Spartan - What Is Spartan
Spartan is an adjective used to describe ancient Greeks from the polis of Sparta and people who behave in ways thought to have been typical of these Spartans.
Sparta - A Military State
Unlike Athens, ancient Sparta was run and organized primarily as a military state.
The Peloponnesian War
Sparta led its allies against the allies of Athens in the Peloponnesian War, which marked the beginning of the end of the independent Greek poleis.
The Hoplites were the heavily armed foot soldiers of the Greeks who fought in close formation.
Education was state-sponsored in ancient Sparta, at least for the sons of the Spartan elite. Considered a very rigorous education, children learned to sing and dance, played ball and ate at the home of their 20-year old teacher. Learn more about this ancient education system that was considered so good that Xenophon sent his own sons to be...
The Peloponnesian League was formed in the 6th century with Sparta in charge.
After the Peloponnesian War - The Thirty Tyrants
When Athens surrendered at the end of the Peloponnesian War, democracy was replaced by the oligarchic rule of the Thirty Tyrants. From 404-403 B.C., during the start of the period known as the Spartan hegemony (404-371 B.C.), hundreds of Athenians were killed, thousands exiled, and the numbers of the citizens were severely reduced.
Persian Wars Timeline
Timeline of events in the Persian Wars. Links to information on the Persian War Battles of Salamis, Marathon, Thermopylae, and Plataea.
Herodotus on the Battle at Thermopylae and the Spartan 300
What Herodotus has to say about the Battle at Thermopylae where the Spartans under Leonidas made a last stand against the Persians under Xerxes.
Diodorus on the Battle of Thermopylae
Diodorus Siculus and others, including Plutarch and Justin, based on Pompeius Trogus, tell the story of the Battle of Thermopylae differently from Herodotus.
Names of the Spartans
About the names given the ancient Spartans.
Sparta - Rise to Power of the Greek City-State Sparta
When we think of Sparta and the Lacedaemonians, we usually envision a regimented, fearless, obedient, upper-class fighter or Spartiate, obviously superior militarily to the sensual, democracy-loving, philosophy-pursuing Athenians. But there weren't many of these Spartans. Even in Sparta, they were in the minority.
Polity of the Lacedaemonians - Xenophon
Xenophon describes the reforms of Lycurgus and the government of the Lacedaemonians (Spartans).
Cleomenes I King of Sparta (reigned c. 520-c. 490 B.C.)
After a noteworthy reign, including advising the Plataeans to ally with Athens against Boeotia, and leading a coup against Argos in which Cartledge says 6000 Argive warriors were killed, Cleomenes fell out of favor for such things as corrupting the priestess at Delphi or for excessive drinking of neat wine (which was considered a barbarian...
Leonidas King of Sparta - Leonidas and the Battle at Thermopylae
Leonidas was a fifth century Spartan military (Agiad) king who bravely led a small force of Greeks, mostly Spartan (300), but also Thespian and Thebans, against the much larger Persian army of Xerxes, at the pass of Thermopylae in 480 B.C. during the Persian Wars.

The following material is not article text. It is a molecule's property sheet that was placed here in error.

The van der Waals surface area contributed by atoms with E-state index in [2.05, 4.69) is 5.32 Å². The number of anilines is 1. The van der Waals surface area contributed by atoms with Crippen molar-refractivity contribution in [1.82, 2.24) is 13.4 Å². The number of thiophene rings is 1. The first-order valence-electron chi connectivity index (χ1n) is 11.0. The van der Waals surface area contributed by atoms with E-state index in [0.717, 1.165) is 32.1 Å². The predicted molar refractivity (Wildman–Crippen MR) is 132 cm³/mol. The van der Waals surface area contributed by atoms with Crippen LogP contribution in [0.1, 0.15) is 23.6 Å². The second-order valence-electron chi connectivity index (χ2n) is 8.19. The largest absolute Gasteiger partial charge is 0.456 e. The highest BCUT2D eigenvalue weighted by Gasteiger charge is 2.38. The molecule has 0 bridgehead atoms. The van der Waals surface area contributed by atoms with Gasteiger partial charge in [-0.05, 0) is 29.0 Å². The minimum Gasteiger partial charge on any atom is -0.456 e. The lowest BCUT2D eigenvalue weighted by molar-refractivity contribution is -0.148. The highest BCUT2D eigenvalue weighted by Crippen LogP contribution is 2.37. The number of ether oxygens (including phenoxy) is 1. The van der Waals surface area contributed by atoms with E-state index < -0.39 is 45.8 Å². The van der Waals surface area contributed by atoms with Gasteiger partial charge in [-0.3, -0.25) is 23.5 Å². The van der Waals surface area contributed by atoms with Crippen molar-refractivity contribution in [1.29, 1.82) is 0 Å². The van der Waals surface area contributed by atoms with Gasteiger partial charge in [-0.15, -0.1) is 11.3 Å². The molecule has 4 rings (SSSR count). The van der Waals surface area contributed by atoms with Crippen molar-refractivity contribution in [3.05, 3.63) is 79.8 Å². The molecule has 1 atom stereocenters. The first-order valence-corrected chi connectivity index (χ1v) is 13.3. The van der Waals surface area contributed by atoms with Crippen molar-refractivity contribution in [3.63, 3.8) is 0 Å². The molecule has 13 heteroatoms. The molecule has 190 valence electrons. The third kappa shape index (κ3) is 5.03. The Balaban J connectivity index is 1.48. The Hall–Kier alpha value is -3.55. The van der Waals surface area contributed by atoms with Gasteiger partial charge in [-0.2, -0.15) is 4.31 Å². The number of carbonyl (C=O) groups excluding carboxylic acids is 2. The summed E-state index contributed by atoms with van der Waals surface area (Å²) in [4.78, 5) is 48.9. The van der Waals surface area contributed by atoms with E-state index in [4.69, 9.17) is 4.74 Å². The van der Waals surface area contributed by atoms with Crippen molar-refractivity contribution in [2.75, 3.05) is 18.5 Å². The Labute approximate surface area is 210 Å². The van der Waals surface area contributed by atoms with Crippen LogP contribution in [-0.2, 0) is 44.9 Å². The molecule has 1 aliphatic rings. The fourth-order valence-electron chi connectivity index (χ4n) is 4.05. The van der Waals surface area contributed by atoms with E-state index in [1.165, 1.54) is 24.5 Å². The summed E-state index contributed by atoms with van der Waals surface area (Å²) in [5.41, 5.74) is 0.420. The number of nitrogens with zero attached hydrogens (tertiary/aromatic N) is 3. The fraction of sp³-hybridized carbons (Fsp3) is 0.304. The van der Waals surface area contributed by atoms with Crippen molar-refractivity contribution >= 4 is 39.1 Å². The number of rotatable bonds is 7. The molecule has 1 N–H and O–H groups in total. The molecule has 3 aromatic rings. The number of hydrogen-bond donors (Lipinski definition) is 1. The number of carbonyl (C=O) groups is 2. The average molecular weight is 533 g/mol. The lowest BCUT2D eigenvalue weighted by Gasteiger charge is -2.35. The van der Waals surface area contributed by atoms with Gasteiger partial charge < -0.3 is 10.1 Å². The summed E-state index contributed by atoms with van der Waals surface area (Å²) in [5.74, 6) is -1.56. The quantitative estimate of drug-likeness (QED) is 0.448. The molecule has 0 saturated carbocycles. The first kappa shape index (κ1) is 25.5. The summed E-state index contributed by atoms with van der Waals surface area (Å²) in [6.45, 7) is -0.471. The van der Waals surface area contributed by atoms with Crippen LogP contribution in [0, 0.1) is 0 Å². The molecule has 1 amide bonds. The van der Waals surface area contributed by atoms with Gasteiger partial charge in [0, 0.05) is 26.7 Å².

Cynisca of Sparta
Cynisca was a Spartan woman who gained fame as the first woman to be a victor in the Olympic games.
Gorgo was the only daughter of and heir to King Cleomenes I of Sparta (520-490). When Cleomenes died, his successor was his half-brother Leonidas, to whom Gorgo had been married in the late 490s, when she was in her late teens.
Sparta and Samos
Relations between Samos and Sparta were at times close despite the fact that Samos was not properly a colony of Sparta.
Spartiate was the term used for Spartan citizens who had gone through their military training. A Spartiate was a full citizen of Sparta.
Tyrtaeus was an important archaic era elegiac poet for the Spartans.
William Smith A Smaller History of Greece Chapter IV
Chapter from William Smith's history of Greece on the legendary founding of the Peloponnese, the social structure and political organization of the Spartans.
Sparta II: Rise to Power
Sparta had a downwardly mobile society with fewer elites than helots, but Sparta still defeated Athens, largely as a result of luck -- the Athenian plague -- and the development of a superior navy.
11th Brittanica: Delian League
By virtue of her naval power, as exhibited in the war against Xerxes, Athens was the head of this Ionian group of independent city-states that opposed the Persians and then the Spartans.
Periegesis Hellados III
Passage from Pausanias on the legendary history of the founding of Sparta. Lacedaemon was the son of Zeus who married Sparta, a daughter of Eurotas, the grandson of the aboriginal Lelex, the original ruler of the land. Very complicated genealogy.
Some Spartan Stories
Passages from antiquity revealing Spartan character and attitudes towards wealth, character, law, and sexuality. Anecdotes about Archidamus, Lycurgus, and Agesilaus.
Sparta New Perspectives
Review of editors Stephen Hodkinson and Anton Powell's Sparta: New Perspectives. Scholars argue about the Great Rhetra and Tyrtaios, Spartan education, subdivsions of the Spartan army, the importance of aidos (reserve), the ethnic identity of the Messenians, sophrosyne, democratic admiration for Sparta, and more.
Xenophon on the Spartans
Nine passages from Xenophon about the famous Spartan lawgiver Lycurgus.